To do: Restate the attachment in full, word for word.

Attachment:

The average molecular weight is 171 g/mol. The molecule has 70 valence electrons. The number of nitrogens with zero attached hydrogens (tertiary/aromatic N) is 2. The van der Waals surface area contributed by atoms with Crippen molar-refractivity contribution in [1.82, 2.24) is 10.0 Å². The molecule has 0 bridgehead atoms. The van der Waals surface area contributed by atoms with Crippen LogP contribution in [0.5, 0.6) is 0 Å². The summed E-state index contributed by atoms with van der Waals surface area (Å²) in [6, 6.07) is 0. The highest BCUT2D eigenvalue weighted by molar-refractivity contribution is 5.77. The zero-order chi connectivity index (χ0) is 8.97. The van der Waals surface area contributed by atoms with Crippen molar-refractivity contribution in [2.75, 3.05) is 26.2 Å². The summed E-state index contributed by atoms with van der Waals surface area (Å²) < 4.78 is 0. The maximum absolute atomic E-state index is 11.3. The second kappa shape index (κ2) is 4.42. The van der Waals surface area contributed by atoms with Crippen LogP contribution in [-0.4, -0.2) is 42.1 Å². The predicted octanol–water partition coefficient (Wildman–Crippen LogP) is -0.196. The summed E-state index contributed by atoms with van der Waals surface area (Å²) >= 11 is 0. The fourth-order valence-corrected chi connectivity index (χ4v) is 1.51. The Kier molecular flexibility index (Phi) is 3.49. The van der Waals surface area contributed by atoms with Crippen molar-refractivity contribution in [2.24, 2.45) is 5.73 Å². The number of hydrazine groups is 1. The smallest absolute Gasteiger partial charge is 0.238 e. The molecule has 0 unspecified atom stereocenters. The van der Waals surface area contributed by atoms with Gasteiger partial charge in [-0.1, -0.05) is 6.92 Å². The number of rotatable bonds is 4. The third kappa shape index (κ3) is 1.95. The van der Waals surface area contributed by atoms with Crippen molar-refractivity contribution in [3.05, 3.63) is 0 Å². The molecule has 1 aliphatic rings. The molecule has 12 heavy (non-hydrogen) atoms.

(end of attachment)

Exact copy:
The average molecular weight is 171 g/mol. The molecule has 70 valence electrons. The number of nitrogens with zero attached hydrogens (tertiary/aromatic N) is 2. The van der Waals surface area contributed by atoms with Crippen molar-refractivity contribution in [1.82, 2.24) is 10.0 Å². The molecule has 0 bridgehead atoms. The van der Waals surface area contributed by atoms with Crippen LogP contribution in [0.5, 0.6) is 0 Å². The summed E-state index contributed by atoms with van der Waals surface area (Å²) in [6, 6.07) is 0. The highest BCUT2D eigenvalue weighted by molar-refractivity contribution is 5.77. The zero-order chi connectivity index (χ0) is 8.97. The van der Waals surface area contributed by atoms with Crippen molar-refractivity contribution in [2.75, 3.05) is 26.2 Å². The summed E-state index contributed by atoms with van der Waals surface area (Å²) < 4.78 is 0. The maximum absolute atomic E-state index is 11.3. The second kappa shape index (κ2) is 4.42. The van der Waals surface area contributed by atoms with Crippen LogP contribution in [-0.4, -0.2) is 42.1 Å². The predicted octanol–water partition coefficient (Wildman–Crippen LogP) is -0.196. The summed E-state index contributed by atoms with van der Waals surface area (Å²) >= 11 is 0. The fourth-order valence-corrected chi connectivity index (χ4v) is 1.51. The Kier molecular flexibility index (Phi) is 3.49. The van der Waals surface area contributed by atoms with Crippen molar-refractivity contribution in [2.24, 2.45) is 5.73 Å². The number of hydrazine groups is 1. The smallest absolute Gasteiger partial charge is 0.238 e. The molecule has 0 unspecified atom stereocenters. The van der Waals surface area contributed by atoms with Gasteiger partial charge in [-0.1, -0.05) is 6.92 Å². The number of rotatable bonds is 4. The third kappa shape index (κ3) is 1.95. The van der Waals surface area contributed by atoms with Crippen molar-refractivity contribution in [3.05, 3.63) is 0 Å². The molecule has 1 aliphatic rings. The molecule has 12 heavy (non-hydrogen) atoms.